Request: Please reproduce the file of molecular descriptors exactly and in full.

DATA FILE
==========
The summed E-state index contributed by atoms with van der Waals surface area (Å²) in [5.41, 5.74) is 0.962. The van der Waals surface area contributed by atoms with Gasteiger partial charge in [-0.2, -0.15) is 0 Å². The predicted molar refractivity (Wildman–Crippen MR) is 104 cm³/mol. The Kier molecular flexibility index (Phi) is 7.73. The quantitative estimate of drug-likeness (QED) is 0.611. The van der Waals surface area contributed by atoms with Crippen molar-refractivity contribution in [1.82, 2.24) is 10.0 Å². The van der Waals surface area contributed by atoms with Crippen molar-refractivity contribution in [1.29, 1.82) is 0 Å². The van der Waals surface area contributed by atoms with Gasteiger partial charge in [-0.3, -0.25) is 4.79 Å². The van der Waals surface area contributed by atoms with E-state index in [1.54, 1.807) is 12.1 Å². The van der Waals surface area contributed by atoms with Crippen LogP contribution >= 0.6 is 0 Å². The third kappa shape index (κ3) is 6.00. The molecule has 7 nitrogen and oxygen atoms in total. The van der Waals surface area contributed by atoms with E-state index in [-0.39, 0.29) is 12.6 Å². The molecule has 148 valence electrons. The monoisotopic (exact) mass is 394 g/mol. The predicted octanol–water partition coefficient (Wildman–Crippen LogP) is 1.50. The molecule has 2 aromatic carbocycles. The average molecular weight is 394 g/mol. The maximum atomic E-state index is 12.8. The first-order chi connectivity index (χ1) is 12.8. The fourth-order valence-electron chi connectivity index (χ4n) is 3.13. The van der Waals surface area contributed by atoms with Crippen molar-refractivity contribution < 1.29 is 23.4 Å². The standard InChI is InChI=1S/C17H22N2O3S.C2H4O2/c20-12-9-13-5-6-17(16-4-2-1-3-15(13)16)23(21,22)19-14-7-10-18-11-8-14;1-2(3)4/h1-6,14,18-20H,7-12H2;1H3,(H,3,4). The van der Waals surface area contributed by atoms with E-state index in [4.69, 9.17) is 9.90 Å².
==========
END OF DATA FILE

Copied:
The summed E-state index contributed by atoms with van der Waals surface area (Å²) in [5.41, 5.74) is 0.962. The van der Waals surface area contributed by atoms with Gasteiger partial charge in [-0.2, -0.15) is 0 Å². The predicted molar refractivity (Wildman–Crippen MR) is 104 cm³/mol. The Kier molecular flexibility index (Phi) is 7.73. The quantitative estimate of drug-likeness (QED) is 0.611. The van der Waals surface area contributed by atoms with Crippen molar-refractivity contribution in [1.82, 2.24) is 10.0 Å². The van der Waals surface area contributed by atoms with Crippen molar-refractivity contribution in [1.29, 1.82) is 0 Å². The van der Waals surface area contributed by atoms with Gasteiger partial charge in [-0.3, -0.25) is 4.79 Å². The van der Waals surface area contributed by atoms with E-state index in [1.54, 1.807) is 12.1 Å². The van der Waals surface area contributed by atoms with Crippen LogP contribution >= 0.6 is 0 Å². The third kappa shape index (κ3) is 6.00. The molecule has 7 nitrogen and oxygen atoms in total. The van der Waals surface area contributed by atoms with E-state index in [-0.39, 0.29) is 12.6 Å². The molecule has 148 valence electrons. The monoisotopic (exact) mass is 394 g/mol. The predicted octanol–water partition coefficient (Wildman–Crippen LogP) is 1.50. The molecule has 2 aromatic carbocycles. The average molecular weight is 394 g/mol. The maximum atomic E-state index is 12.8. The first-order chi connectivity index (χ1) is 12.8. The fourth-order valence-electron chi connectivity index (χ4n) is 3.13. The van der Waals surface area contributed by atoms with Crippen molar-refractivity contribution < 1.29 is 23.4 Å². The standard InChI is InChI=1S/C17H22N2O3S.C2H4O2/c20-12-9-13-5-6-17(16-4-2-1-3-15(13)16)23(21,22)19-14-7-10-18-11-8-14;1-2(3)4/h1-6,14,18-20H,7-12H2;1H3,(H,3,4). The van der Waals surface area contributed by atoms with E-state index in [4.69, 9.17) is 9.90 Å².